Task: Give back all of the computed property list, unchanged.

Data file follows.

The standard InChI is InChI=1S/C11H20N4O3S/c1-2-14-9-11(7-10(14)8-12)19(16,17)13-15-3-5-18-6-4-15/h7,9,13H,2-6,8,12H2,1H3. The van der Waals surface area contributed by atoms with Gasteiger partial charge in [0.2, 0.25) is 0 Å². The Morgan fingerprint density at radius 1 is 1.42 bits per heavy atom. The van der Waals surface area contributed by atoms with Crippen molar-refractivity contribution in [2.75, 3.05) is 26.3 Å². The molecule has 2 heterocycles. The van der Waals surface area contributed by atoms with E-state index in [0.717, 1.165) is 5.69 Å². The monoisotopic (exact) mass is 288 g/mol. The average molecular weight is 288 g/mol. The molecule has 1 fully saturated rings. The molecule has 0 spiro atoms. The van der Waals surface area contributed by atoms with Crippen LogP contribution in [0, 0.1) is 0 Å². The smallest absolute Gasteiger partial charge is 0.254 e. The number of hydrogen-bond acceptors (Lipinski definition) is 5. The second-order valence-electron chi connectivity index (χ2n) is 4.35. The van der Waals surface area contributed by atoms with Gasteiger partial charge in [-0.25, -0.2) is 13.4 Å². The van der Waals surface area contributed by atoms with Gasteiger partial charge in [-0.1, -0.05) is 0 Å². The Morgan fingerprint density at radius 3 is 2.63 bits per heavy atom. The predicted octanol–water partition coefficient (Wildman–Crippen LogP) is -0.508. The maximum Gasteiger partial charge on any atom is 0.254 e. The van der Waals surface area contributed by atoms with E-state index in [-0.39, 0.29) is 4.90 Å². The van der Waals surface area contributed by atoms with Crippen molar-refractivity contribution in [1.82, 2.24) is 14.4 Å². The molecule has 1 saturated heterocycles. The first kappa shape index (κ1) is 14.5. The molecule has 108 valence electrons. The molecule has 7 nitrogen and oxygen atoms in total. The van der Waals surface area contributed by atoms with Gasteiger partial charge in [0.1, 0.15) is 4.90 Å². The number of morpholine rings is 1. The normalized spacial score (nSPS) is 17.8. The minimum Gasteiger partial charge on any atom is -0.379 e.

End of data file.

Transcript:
The standard InChI is InChI=1S/C11H20N4O3S/c1-2-14-9-11(7-10(14)8-12)19(16,17)13-15-3-5-18-6-4-15/h7,9,13H,2-6,8,12H2,1H3. The van der Waals surface area contributed by atoms with Gasteiger partial charge in [0.2, 0.25) is 0 Å². The Morgan fingerprint density at radius 1 is 1.42 bits per heavy atom. The van der Waals surface area contributed by atoms with Crippen molar-refractivity contribution in [2.75, 3.05) is 26.3 Å². The molecule has 2 heterocycles. The van der Waals surface area contributed by atoms with E-state index in [0.717, 1.165) is 5.69 Å². The monoisotopic (exact) mass is 288 g/mol. The average molecular weight is 288 g/mol. The molecule has 1 fully saturated rings. The molecule has 0 spiro atoms. The van der Waals surface area contributed by atoms with Crippen LogP contribution in [0, 0.1) is 0 Å². The smallest absolute Gasteiger partial charge is 0.254 e. The number of hydrogen-bond acceptors (Lipinski definition) is 5. The second-order valence-electron chi connectivity index (χ2n) is 4.35. The van der Waals surface area contributed by atoms with Gasteiger partial charge in [-0.25, -0.2) is 13.4 Å². The van der Waals surface area contributed by atoms with Gasteiger partial charge in [-0.1, -0.05) is 0 Å². The Morgan fingerprint density at radius 3 is 2.63 bits per heavy atom. The predicted octanol–water partition coefficient (Wildman–Crippen LogP) is -0.508. The maximum Gasteiger partial charge on any atom is 0.254 e. The van der Waals surface area contributed by atoms with E-state index in [-0.39, 0.29) is 4.90 Å². The van der Waals surface area contributed by atoms with Crippen molar-refractivity contribution in [1.82, 2.24) is 14.4 Å². The molecule has 1 saturated heterocycles. The first kappa shape index (κ1) is 14.5. The molecule has 108 valence electrons. The molecule has 7 nitrogen and oxygen atoms in total. The van der Waals surface area contributed by atoms with Gasteiger partial charge in [0.1, 0.15) is 4.90 Å². The number of morpholine rings is 1. The normalized spacial score (nSPS) is 17.8. The minimum Gasteiger partial charge on any atom is -0.379 e.